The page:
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Pandemic sparks hottest real estate market in years

Long Beach real estate agents facing busiest market in years


A lot of businesses may be slow during the coronavirus pandemic, but the real estate industry is having some of its busiest months in years as people seek to leave crowded urban areas to take advantage of Long Beach’s sea air and wider spaces.

Longtime real estate juggernauts Joyce Coletti, an agent at Douglas Elliman, and Leah Tozer, of Engel & Vöelkers, both in Long Beach, said that the last couple of months have been some of the busiest of their careers. With the pandemic forcing people to quarantine, individuals are now looking to more space and fresher air.

The National Association of Realtors released a report stating that housing market activity this June jumped 20.7 percent from May 2020.

“I’ve never been so busy in my life,” Coletti said. “There are bidding wars every day,”

Coletti, a top saleswoman since 1999, said that with the right pricing and the right agent, any house could be sold in this current climate. But she said there is a shortage of inventory as the pace of sales picks up.

Since January, Coletti has sold 27 properties, 15 are currently under contract, six are going into contract and she still has another 14 listings as of Monday. She added that she has been working seven days a week and the pandemic has made the market “crazy.” She added that the last time she saw a market like this was after Hurricane Sandy, when many Long Beach residents were looking to escape the barrier island.

Tozer, who has more than 16 years in the Long Beach real estate market, echoed Coletti’s sentiments and added that not only do people want more space, but better schools and overall better quality of life.

“I have not seen a market like this in a very long time,” Tozer said. “Anything that is under $650,000 does not sit. It is flying off the shelf. “

Exceptionally low-interest rates are also driving the market, Tozer said.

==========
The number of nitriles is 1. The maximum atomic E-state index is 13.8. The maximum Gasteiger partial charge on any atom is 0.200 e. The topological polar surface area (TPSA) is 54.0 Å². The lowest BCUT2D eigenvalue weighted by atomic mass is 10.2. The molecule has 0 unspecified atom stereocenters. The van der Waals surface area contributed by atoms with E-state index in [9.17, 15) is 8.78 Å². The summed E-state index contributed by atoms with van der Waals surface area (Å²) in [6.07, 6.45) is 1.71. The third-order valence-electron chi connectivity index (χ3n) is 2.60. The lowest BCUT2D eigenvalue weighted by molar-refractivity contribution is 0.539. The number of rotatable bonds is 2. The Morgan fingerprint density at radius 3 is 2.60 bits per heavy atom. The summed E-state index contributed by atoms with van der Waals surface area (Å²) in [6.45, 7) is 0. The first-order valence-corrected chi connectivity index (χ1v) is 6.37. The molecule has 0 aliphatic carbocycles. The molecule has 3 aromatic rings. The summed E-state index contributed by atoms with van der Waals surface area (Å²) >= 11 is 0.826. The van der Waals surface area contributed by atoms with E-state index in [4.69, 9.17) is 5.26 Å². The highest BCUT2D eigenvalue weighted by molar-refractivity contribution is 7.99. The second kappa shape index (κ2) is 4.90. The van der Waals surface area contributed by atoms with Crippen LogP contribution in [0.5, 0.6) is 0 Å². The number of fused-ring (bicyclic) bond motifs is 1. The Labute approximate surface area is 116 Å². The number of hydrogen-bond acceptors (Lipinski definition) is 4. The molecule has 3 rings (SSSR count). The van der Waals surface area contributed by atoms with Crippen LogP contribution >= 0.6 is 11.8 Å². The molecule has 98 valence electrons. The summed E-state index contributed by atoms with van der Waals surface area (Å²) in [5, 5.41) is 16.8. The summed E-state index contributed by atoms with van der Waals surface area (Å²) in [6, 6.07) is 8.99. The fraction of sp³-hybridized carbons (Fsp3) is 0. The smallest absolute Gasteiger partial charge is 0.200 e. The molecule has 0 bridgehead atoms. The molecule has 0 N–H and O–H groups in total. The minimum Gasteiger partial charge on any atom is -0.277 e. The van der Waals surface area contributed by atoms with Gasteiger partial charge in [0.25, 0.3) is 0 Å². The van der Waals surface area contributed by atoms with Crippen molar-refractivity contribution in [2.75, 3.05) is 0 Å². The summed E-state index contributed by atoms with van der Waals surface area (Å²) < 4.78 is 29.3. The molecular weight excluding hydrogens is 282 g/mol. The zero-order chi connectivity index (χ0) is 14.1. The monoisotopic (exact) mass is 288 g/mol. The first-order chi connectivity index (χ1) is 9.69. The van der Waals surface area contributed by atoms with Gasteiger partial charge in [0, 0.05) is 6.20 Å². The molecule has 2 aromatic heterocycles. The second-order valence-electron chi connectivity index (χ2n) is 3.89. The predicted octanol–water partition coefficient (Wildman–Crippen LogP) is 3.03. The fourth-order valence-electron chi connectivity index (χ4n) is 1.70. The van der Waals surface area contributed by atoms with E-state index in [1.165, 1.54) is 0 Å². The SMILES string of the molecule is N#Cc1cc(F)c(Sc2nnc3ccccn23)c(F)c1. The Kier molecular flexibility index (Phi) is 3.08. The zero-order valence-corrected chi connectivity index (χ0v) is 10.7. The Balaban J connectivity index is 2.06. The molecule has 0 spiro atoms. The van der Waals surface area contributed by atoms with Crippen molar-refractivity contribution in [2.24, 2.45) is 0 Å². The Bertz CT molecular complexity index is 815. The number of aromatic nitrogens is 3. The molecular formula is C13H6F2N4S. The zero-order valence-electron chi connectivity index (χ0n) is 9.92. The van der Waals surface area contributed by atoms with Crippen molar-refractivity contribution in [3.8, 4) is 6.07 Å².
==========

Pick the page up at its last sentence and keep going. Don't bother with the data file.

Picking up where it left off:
This month, the average rate on the 30-year fixed mortgage rate fell to a record low of 2.87 percent, according to Mortgage News Daily. Tozer added that the low-interest rates give buyers more power to purchase and banks are also making it easier for those with good credit to purchase homes.

“The buyers who are out there today are buyers that are going to close,” Tozer explained. “You have less of an inventory and such a high demand, that only makes that market.”

Similarly to Coletti, Tozer said the sellers need a knowledgeable and experienced agent to sell their home in this climate. Tozer currently has 31 listings and nine under contract. Along with Coletti, Tozer is a top agent in Long Beach.

The pandemic has also made showing a house a bit different. Tozer said more disclosures have to be signed. Open houses are in 15-20 minute intervals. Buyers wear gloves, masks and booties during house showings. Tozer said that the pandemic has not stopped people from going out to see the houses.

Though, Tozer predicts that this climate will continue like this for the next couple of months, she said she believes that the market is heading for a major housing crisis. She noted that many individuals aren’t doing well financially and others have applied for forbearance for their mortgages.

“I feel like we’re back in 2008,” Tozer said. She added that when short sales and foreclosures are allowed to return, the market will look vastly different.